Monday, November 19, 2001

The most important of the top 10 taboos that could get you kicked out of the Taliban, according to David Letterman, is “shaving your beard just to see if the Gillette Mach 3 with patented comfort edges really does give you the cleanest, smoothest shave possible.”

Gillette could certainly make a commercial around all those clean-shaven Afghan boys and men whose smiles of shorn freedom exude spontaneous joy. Talk about earthly paradise. No wife who suffers a husband’s bristly 5-o’clock shadow could be happier.

A woman who covers herself modestly (and exotically) with chadors and veils can be beautiful wearing cloth of many colors, cut in sensual lines, but forcing her to hide her beauty is a cruel insult to femininity. Women who threw away their veils in Kabul were radiant. Nothing could be a greater affront to the fascist Islamists than the dancing in the streets of Kabul to the music on the radio by men and women celebrating the casting-off of fanaticism. If war is made up of relative evils of killing, it’s also made up of relative joys in celebrations.

But in sharing in the success of Afghans freed, we ought not to forget that lurking within the liberation of the oppressed are many conflicting interpretations of Islam.

George W. Bush has gone out of his way to make distinctions between good Muslims and the blasphemers of their faith, between the tolerant Muslims and murderous, nihilistic terrorists. We are frequently warned against negative stereotyping and demonizing of freedom-loving Muslims in the wake of September 11.

But as Charles Paul Freund writes in a perceptive analysis in Reason magazine of the many faces of the modern followers of Mohammed, “locating Islam’s contemporary mainstream is not a simple task.” In fact, it’s a matter of contentious dispute among Muslims themselves.

The puritanical, confrontational, repressive and anti-modern Islamist movement as opposed to Islam has wide popular support in several Arab countries (Iran, Egypt, Saudi Arabia, Algeria) where political ideology cannot be separated from faith. The Islamists seek to create a revolution in social values designed to destroy the freedoms we take for granted.

“The primary enemy of many Islamists is the United States, not only for its alliance with Israel,” writes Mr. Freund, “but because America’s seductive and pervasive secular culture undermines their revolutionary goals.” In our eagerness to follow the president’s example to hug a Muslim twice a day, we must realize that some of these Muslims are neither huggable nor our friends, nor do they want to be.

Saying so is not easy without being branded a “racist,” or in more trendy academic circles as an “Orientalist,” a phrase put forward by Edward Said, the Columbia University professor whose book, “Orientalism” attempted to set the terms of debate, to blame the West for condescending treatment of the Arab as primitive and inferior. (This is the same Professor Said who threw rocks at Israeli soldiers on the West Bank and said it made him feel good.)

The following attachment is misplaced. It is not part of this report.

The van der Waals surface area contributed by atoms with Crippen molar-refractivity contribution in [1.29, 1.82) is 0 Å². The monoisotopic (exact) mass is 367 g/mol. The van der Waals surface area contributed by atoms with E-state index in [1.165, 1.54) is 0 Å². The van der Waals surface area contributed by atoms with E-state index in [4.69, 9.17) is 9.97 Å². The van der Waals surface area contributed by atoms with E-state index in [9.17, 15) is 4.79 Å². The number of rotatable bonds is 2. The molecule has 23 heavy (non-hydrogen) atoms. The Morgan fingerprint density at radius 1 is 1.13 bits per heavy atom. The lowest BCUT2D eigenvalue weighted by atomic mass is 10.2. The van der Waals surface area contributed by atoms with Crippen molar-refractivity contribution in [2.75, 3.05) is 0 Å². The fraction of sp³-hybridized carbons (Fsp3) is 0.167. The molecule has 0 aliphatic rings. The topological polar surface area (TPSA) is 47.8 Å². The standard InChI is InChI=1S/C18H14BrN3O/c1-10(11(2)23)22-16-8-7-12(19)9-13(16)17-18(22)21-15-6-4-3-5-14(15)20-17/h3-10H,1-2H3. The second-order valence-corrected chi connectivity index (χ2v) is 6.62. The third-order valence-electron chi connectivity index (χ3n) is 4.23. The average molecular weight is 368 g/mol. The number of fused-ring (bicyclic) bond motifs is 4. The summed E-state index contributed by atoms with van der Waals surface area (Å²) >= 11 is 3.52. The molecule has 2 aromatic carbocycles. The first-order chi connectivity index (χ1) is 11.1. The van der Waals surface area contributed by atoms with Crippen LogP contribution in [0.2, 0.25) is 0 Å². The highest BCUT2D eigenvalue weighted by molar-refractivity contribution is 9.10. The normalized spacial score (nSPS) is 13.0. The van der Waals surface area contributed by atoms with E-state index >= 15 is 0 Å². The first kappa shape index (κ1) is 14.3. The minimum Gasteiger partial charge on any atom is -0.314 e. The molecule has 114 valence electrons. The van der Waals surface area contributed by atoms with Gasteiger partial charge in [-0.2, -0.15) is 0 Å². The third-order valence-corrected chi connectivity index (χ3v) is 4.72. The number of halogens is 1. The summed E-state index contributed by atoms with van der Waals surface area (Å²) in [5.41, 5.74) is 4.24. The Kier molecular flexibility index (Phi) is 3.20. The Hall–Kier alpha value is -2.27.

Movies, books, erotic paintings and exotic tales of slaves and harems in the 19th century, and recent violent and vulgar television images of the Arab, reinforced that image. That stereotype has dissipated, but the “racist” label applied to anyone who takes a close look at the contradictions of modern Islam has chilled critical analysis. Muslims, on the other hand, including those who cheered the events of September 11, freely stereotype Americans as decadent, immoral and inferior.

Daniel Pipes, director of the Middle East Forum in Philadelphia, was one of the few scholars who before September 11 identified the peril to the West in the Islamist philosophy. He stands out today as a prophet who warned that militant Muslims in America are far more numerous than the agents of Osama bin Laden, and share the hijackers’ hatred of us. They may not represent the majority of Muslims in the United States, but they do represent major Muslim organizations here. These militants are not your ordinary Muslim moms and dads, and we must be careful to make distinctions between faithful Muslims who are good Americans and the malign fanatics of the faith.

We must not stereotype, but neither can we be lulled into thinking that there is a single Islam or that the repressive Islamists are isolated on the fringe of the faith. Clean-shaven smiles must not lead us into misunderstanding mainstream Islam.

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